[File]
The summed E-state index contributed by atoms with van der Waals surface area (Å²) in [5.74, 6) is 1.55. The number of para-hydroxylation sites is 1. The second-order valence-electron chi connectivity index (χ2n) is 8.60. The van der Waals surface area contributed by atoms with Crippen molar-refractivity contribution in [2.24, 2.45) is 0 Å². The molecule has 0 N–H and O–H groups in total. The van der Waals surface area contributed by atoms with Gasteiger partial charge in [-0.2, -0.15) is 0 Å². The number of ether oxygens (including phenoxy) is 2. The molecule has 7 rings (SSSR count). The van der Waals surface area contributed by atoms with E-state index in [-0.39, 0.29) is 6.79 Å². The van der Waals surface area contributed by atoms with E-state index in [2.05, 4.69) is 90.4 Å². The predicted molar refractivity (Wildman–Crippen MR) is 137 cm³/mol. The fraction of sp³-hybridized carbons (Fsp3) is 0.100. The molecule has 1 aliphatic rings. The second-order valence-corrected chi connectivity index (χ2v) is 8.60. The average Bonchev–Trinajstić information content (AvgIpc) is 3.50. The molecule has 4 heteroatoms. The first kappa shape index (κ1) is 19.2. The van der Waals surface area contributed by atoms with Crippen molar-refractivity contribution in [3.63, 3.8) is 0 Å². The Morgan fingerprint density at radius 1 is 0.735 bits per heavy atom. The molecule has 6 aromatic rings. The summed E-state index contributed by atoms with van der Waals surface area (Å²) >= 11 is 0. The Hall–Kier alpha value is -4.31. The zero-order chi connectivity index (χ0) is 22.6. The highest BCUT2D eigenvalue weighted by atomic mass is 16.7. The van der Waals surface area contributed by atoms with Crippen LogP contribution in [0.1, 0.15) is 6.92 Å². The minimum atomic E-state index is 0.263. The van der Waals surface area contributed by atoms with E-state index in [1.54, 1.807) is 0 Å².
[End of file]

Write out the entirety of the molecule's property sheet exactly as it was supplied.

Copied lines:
The summed E-state index contributed by atoms with van der Waals surface area (Å²) in [5.74, 6) is 1.55. The number of para-hydroxylation sites is 1. The second-order valence-electron chi connectivity index (χ2n) is 8.60. The van der Waals surface area contributed by atoms with Crippen molar-refractivity contribution in [2.24, 2.45) is 0 Å². The molecule has 0 N–H and O–H groups in total. The van der Waals surface area contributed by atoms with Gasteiger partial charge in [-0.2, -0.15) is 0 Å². The number of ether oxygens (including phenoxy) is 2. The molecule has 7 rings (SSSR count). The van der Waals surface area contributed by atoms with E-state index in [-0.39, 0.29) is 6.79 Å². The van der Waals surface area contributed by atoms with E-state index in [2.05, 4.69) is 90.4 Å². The predicted molar refractivity (Wildman–Crippen MR) is 137 cm³/mol. The fraction of sp³-hybridized carbons (Fsp3) is 0.100. The molecule has 1 aliphatic rings. The second-order valence-corrected chi connectivity index (χ2v) is 8.60. The average Bonchev–Trinajstić information content (AvgIpc) is 3.50. The molecule has 4 heteroatoms. The first kappa shape index (κ1) is 19.2. The van der Waals surface area contributed by atoms with Crippen molar-refractivity contribution in [3.63, 3.8) is 0 Å². The Morgan fingerprint density at radius 1 is 0.735 bits per heavy atom. The molecule has 6 aromatic rings. The summed E-state index contributed by atoms with van der Waals surface area (Å²) >= 11 is 0. The Hall–Kier alpha value is -4.31. The zero-order chi connectivity index (χ0) is 22.6. The highest BCUT2D eigenvalue weighted by atomic mass is 16.7. The van der Waals surface area contributed by atoms with Crippen LogP contribution in [0.1, 0.15) is 6.92 Å². The minimum atomic E-state index is 0.263. The van der Waals surface area contributed by atoms with E-state index in [1.54, 1.807) is 0 Å².